• Kolsko-Loparsky, on the territory of Kolsko-Loparskaya Volost and Minkinsky Selsoviet of Alexandrovskaya Volost;
  • Alexandrovsky, on the territories of Novozerskaya and Alexandrovskaya Volosts; the latter without Minkinsky Selsoviet;
  • Teribersky, on the territory of Teriberskaya Volost;
  • Ponoysky, on the territory of Ponoyskaya Volost;
  • Tersky, on the territories of Kuzomenskaya and Tetrinskaya Volosts;
  • Umbsky, on the territory of Umbskaya Volost;
  • Lovozersky, on the territory of Lovozerskaya Volost.

The Presidium revised and approved this scheme one last time on May 23, 1927; the number of districts was again reduced to six—Umbsky District was taken off the list with the territory of Umbskaya Volost to be included into Tersky District instead.[1]


On August 1, 1927, the VTsIK issued two Resolutions: "On the Establishment of Leningrad Oblast" and "On the Borders and Composition of the Okrugs of Leningrad Oblast".[1] Murmansk Governorate was transformed into Murmansk Okrug (which was divided into six districts) and included into Leningrad Oblast.[1]

Karelian border issue

Until 1923, the border between Murmansk Governorate and the Karelian Autonomous Soviet Socialist Republic was the same as the border between the historical Kemsky and Kolsky Uyezds of Arkhangelsk Governorate established in 1857.[2] Consequently, all of the populated places in the south of Kolsko-Loparskaya Volost were unambiguously a part of Murmansk Governorate.[2] This changed in 1923, when the usage rights for two forest divisions in the south of Murmansk Governorate were passed to the colonization department of the Murman Railway.[2] Since the forest divisions' territories were located in both Murmansk Governorate and the Karelian ASSR, for convenience purposes the colonization department's maps showed the Kandalaksha Forest Division as being entirely on the territory of the Karelian ASSR, which in practice meant that the map showed several inhabited localities of Ekostrovsky Selsoviet of Kolsko-Loparskaya Volost of Murmansk Governorate as being located on the territory of the Karelian ASSR.[2] The governorate's documents, however, continued to list these inhabited localities as being a part of Ekostrovsky Selsoviet.[2]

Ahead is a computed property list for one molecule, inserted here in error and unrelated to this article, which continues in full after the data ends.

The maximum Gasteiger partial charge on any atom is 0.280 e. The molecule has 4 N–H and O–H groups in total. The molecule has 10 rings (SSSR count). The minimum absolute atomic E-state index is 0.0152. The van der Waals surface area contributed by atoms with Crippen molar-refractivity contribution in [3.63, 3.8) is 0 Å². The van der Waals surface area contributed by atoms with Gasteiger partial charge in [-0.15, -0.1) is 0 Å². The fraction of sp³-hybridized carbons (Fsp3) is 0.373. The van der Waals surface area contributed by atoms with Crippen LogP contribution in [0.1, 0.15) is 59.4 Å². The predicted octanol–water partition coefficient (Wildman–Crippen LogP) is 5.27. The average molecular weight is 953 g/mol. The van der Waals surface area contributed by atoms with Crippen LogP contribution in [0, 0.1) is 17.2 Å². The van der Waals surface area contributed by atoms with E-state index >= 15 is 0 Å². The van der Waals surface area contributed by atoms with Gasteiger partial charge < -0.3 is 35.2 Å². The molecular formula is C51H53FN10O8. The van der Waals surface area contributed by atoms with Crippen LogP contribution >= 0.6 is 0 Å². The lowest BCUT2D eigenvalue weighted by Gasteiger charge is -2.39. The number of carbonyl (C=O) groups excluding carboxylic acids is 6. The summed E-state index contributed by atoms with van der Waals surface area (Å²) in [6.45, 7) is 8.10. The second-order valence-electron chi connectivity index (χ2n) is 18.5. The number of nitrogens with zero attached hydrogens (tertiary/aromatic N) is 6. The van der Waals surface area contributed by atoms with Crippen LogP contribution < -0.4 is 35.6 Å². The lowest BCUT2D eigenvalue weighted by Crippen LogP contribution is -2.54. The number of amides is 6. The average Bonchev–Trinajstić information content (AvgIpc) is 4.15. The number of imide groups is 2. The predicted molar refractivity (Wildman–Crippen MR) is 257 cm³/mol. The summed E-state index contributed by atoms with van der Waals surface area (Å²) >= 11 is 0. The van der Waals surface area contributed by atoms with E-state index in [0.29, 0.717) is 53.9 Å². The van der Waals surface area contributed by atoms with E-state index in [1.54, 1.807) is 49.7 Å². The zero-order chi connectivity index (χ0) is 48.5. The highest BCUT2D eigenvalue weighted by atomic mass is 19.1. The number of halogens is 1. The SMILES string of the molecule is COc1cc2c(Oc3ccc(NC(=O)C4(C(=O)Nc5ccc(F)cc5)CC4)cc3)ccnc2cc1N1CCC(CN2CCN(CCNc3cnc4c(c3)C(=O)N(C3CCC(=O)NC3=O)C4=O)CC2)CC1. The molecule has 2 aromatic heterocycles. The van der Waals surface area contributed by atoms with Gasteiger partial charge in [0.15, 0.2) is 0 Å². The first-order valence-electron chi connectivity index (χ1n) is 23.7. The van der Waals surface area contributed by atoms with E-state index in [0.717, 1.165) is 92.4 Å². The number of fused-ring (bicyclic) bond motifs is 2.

Later, when the NKVD was creating maps for its own use, it used the colonization department's map as a basis, and the resulting map was used by the NKVD for official purposes.[2] The Murmansk Governorate Executive Committee pointed out this discrepancy on several occasions, but the problem was not resolved by the time the governorate was transformed into an okrug.[2]



  1. ^ a b c d e f g h i j k l m n o p q r s t u v w x y z aa ab ac ad ae af ag ah ai aj ak al am an ao ap aq ar as at au av Administrative-Territorial Division of Murmansk Oblast, pp. 28–34
  2. ^ a b c d e f g Administrative-Territorial Division of Murmansk Oblast, pp. 41–42


  • Архивный отдел Администрации Мурманской области. Государственный Архив Мурманской области. (1995). Административно-территориальное деление Мурманской области (1920-1993 гг.). Справочник. Мурманск: Мурманское издательско-полиграфическое предприятие "Север".